Filling in the Details:
Look at the overall pie and determine the percentage of the pie that goes toward Staff. Keep in mind that churches are largely volunteer in structure, so we need staff to lead them. Only use percentages for allocations. Payroll should be no more than 50 to 55% of budget. If your payroll is below 30% you are probably understaffed or not paying your staff enough. Building needs should be 20% of budget. Missions should be at least 10% of budget (this is all missions including international, national, state and local). Areas of Ministry should be 10% of budget. This leaves 5 to 10% for other areas.
You need to know your seasons so you can manage cash flow. When is your biggest quarter? When is your weakest quarter? Are there times in the year that the cash flow expenses may naturally increase, but at the same time the cash flow income slows down? Generally first quarter is going to be one of the strongest quarters. At the same time, the end of second quarter and third quarter can also be a struggle. Have a plan of action in place for if you consistently miss budget. When will you move to “C” Budget?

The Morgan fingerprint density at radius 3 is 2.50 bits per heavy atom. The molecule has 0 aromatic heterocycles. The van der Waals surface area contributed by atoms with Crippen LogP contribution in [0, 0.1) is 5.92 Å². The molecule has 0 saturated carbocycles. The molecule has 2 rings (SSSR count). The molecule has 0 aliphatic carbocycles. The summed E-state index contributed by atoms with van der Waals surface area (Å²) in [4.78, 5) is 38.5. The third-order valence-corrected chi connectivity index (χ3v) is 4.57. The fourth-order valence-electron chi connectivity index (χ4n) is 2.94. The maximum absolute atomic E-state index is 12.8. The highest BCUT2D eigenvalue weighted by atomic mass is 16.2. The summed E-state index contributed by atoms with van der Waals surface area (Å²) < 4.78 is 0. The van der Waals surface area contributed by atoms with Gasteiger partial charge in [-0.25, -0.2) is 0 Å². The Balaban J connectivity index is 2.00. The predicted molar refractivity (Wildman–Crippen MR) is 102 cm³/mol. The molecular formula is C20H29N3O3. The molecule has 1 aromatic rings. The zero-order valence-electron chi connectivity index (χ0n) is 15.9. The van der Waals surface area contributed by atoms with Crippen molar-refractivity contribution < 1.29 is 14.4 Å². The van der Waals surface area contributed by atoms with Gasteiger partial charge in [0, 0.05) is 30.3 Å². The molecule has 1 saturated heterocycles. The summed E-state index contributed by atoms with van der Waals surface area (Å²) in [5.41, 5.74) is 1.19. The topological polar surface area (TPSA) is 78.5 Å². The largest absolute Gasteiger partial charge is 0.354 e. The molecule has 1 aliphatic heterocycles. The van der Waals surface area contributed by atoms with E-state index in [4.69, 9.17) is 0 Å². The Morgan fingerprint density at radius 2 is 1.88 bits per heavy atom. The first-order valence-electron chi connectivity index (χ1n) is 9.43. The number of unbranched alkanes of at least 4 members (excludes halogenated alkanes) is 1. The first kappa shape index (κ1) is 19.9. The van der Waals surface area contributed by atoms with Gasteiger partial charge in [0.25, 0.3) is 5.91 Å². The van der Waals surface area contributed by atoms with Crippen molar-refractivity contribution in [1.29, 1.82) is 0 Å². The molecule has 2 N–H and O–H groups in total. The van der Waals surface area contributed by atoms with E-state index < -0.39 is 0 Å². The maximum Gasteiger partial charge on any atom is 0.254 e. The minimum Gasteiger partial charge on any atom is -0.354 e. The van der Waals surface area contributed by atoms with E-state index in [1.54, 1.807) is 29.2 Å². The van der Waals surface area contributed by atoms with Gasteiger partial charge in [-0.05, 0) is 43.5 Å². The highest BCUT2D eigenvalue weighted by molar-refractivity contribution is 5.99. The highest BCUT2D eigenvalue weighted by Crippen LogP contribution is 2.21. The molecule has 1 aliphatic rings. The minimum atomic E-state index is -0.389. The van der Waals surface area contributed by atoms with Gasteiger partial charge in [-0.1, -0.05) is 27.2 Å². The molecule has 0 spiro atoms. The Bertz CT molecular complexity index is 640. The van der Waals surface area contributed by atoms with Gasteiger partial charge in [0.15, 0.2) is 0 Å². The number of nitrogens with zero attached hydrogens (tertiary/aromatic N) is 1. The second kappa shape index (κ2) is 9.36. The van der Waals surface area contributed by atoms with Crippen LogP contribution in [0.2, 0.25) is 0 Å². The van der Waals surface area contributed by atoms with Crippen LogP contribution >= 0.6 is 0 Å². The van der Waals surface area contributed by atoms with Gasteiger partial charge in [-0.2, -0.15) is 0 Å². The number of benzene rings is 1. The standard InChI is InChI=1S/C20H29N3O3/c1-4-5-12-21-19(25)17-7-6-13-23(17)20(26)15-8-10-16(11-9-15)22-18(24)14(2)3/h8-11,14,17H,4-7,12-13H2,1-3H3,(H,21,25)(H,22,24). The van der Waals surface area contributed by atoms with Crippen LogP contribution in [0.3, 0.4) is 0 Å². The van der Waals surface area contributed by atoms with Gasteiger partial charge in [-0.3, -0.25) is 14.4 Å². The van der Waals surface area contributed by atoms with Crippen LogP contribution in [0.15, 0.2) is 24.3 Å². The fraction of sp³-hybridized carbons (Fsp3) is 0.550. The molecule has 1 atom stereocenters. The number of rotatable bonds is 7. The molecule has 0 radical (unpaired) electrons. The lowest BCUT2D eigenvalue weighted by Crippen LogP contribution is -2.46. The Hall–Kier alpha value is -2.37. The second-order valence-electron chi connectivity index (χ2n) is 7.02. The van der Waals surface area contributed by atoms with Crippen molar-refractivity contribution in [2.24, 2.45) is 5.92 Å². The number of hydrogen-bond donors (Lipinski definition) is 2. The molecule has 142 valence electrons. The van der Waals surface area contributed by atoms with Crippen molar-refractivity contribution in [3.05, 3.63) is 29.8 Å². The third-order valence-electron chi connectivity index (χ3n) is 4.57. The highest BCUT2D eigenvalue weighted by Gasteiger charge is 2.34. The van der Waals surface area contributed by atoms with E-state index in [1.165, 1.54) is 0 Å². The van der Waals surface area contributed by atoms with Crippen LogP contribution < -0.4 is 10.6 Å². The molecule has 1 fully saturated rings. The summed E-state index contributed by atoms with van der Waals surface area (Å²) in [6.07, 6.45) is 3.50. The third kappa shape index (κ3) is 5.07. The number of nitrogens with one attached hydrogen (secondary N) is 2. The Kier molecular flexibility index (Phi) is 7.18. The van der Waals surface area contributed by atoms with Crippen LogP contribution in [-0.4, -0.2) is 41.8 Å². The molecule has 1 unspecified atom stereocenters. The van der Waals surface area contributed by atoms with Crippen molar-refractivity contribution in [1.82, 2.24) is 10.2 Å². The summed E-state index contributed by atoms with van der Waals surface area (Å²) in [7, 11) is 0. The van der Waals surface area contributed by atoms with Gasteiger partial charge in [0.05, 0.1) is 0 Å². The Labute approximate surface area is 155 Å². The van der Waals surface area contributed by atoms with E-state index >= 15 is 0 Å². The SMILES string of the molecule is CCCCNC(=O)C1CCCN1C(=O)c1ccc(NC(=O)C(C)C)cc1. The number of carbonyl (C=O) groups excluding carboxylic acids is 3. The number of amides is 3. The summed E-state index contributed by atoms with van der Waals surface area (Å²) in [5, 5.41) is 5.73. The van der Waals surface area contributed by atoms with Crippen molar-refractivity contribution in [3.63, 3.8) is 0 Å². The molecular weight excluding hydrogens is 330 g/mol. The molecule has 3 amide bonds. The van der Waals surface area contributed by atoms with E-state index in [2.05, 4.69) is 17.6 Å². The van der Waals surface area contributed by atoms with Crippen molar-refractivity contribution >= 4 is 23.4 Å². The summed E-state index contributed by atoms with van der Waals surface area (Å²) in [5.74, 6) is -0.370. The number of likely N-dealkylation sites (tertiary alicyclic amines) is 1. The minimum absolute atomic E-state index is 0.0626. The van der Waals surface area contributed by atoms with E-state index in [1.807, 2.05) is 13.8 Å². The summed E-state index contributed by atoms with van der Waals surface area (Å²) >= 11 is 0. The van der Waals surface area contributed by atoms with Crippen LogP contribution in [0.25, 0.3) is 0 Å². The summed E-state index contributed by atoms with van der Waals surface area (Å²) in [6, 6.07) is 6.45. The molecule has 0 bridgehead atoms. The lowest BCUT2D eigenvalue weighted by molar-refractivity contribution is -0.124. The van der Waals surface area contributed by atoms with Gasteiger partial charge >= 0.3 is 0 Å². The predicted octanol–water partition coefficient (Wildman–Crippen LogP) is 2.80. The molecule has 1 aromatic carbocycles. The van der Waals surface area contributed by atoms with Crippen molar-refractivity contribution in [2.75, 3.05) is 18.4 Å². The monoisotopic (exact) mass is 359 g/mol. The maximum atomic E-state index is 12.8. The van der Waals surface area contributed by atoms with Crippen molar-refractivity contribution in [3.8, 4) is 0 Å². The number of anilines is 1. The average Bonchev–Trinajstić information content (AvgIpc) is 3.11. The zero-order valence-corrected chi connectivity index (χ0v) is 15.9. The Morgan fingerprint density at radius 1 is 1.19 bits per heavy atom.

If possible, allow your ministries to have the same budget as previous year plus half of the planned overall percentage of increase. (i.e. if after you determine your dollar amount projection, you determine it will be a 8% increase, allow each ministry to increase their budget by 4%.) Then look at what was spent in each ministry. Identify growing ministries that may need slightly more of an increase to cover needs. Prior to having the staff develop their budgets, give them the specific dollar amount they will have to spend for the year. Don’t give percentages or expect them to calculate their overall budget. Once they have their overall budget, have the staff submit 3 budget requests. The first request is their General Budget Request (this will match the number they have been given). The second request is a One Time Request. This is when a ministry has an expense that is not a reoccurring expense. The third request is a Ministry Expansion Request. This is to expand their current ministry into a new area that will be an ongoing part of the ministry from that point forward.